Forecasting Infrastructure Funding

IMG_2982With London’s population likely to hit 10 million by 2030, the GLA, TfL and London boroughs face increased pressure to expand their infrastructure to meet demand. The Mayor is currently working on an infrastructure plan for London, due in Spring 2014, which will outline what infrastructure is needed and how it will be provided. The key question is: how will we pay for it all?

There are a range of options public bodies can use to fund capital projects at the local level, and large projects will inevitably use combinations from several sources. Still, none of these options are simple, and some can be “politically toxic” as one speaker put it. Local authorities must balance the need for income streams secure enough to allow access to finance with being flexible enough not to halt development outright.

On 24th October, Future of London addressed the topic in our second Breakfast Bites seminar, Forecasting Infrastructure Funding, hosted by Lewis Silkin. We were joined by speakers – and audience participants – with extensive experience of navigating large-scale infrastructure projects and securing the funding to deliver them.

All speakers agreed that financing these projects is complex and requires access to multiple revenue streams, as no single measure is able to cover construction and running costs for major works.

IMG_2984Tom Burton-Page outlined the tools available to Transport for London and gave an overview of the packages that support infrastructure projects such as the Northern Line Extension in Battersea and Crossrail (see Burton-Page’s presentation below for detail).

These funding packages involve multiple methods and sources, such as Enterprise Zones (a form of Tax Increment Financing), business rate supplements, the Community Infrastructure Levy, user tolls and fares, and agreements with developers, and require authorities to negotiate with multiple stakeholders – in the main, central government, the GLA, local authorities and developers.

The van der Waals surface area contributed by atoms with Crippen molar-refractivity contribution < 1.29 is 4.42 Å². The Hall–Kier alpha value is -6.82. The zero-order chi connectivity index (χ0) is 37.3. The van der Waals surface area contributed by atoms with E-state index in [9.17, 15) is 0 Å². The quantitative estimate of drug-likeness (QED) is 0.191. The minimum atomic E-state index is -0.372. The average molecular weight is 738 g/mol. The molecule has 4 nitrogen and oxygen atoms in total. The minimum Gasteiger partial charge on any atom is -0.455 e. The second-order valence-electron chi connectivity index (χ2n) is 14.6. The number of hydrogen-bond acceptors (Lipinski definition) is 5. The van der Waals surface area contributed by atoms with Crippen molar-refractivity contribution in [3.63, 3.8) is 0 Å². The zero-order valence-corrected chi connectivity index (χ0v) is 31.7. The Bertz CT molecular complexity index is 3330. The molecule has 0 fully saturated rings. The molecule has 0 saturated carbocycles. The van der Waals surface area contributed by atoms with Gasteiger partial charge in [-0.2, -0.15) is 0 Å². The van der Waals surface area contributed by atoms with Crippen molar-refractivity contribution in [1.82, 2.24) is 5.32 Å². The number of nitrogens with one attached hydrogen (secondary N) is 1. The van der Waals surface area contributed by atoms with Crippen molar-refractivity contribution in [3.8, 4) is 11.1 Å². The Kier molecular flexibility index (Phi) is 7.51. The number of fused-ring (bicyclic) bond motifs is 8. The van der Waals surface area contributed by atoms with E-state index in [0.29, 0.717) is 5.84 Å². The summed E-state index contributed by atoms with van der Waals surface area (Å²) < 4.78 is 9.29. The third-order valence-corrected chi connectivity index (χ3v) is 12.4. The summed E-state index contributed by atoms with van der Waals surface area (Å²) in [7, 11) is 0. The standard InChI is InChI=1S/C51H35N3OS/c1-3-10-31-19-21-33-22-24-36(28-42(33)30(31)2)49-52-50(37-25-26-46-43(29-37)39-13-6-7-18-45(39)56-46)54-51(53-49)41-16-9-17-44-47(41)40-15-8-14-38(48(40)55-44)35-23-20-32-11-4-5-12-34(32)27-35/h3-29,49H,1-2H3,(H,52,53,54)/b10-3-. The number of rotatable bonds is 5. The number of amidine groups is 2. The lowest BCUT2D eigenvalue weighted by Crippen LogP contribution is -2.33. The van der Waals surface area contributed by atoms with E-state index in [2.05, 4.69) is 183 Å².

One unknown in the mix is the Community Infrastucture Levy. The three-tiered Mayoral CIL introduced in 2012 to help fund Crossrail has been widely accepted, but as borough-level CIL leapfrogs across the capital, it’s early to say what its full effect will be – on the built or public-funding environment. Lewis Silkin’s Judith Damerell noted that take-up so far has been very uneven, and while the results of a further consultation are due in 2013, there will likely be many legal challenges in store before the final parameters of CIL are properly understood.

CIL should eventually offer greater certainty to developers regarding their obligations at the authority level, but Damerell said that so far, the system has been implemented at different speeds and in different ways – for example, some authorities will charge variable CIL rates depending on use while others will charge a flat rate.

One benefit all agreed on was that the shift from flexible, negotiable Section 106 planning obligations to the structured and evidence-based “shopping list” of community needs required for CIL has encouraged local authorities to develop coherent infrastructure plans. There is a learning curve here too – one participant noted later that they hadn’t included flood mitigation on their list, potentially missing out on a chance to cover the cost of relevant Environment Agency projects.

IMG_2986LB Ealing’s Pat Hayes, a veteran of borough and TfL project delivery, also touched on local authority capacity, lamenting the loss of negotiating skills that a formulaic approach like CIL could mean for boroughs.

At the same time, he proposed an additional or alternative approach to the infrastructure question, arguing that unquestioned expansion shouldn’t always be a default position. Travel demand management and behavioural change have an important role to play, especially when funding is scarce and local authorities also have to enable the growth of education and healthcare infrastructure.

Measures such as promoting cycling and walking have the potential to drastically reduce our reliance on road and rail networks, most of which are already operating at capacity. In the longer term, a better balance of employment between inner and outer London would also relieve strain on transport infrastructure and delay the need for costly capital programmes.

As the London infrastructure plan process gathers steam, it is clear that a variety of funding approaches need to be considered – tied to demand, scale, partners, risk and outcomes – and that a broad range of actors will want to be heard.

The seminar speakers were:

Podcast: Pat Hayes

Podcast: Tom Burton-Page

Podcast: Judith Damerell

This event was kindly hosted by:

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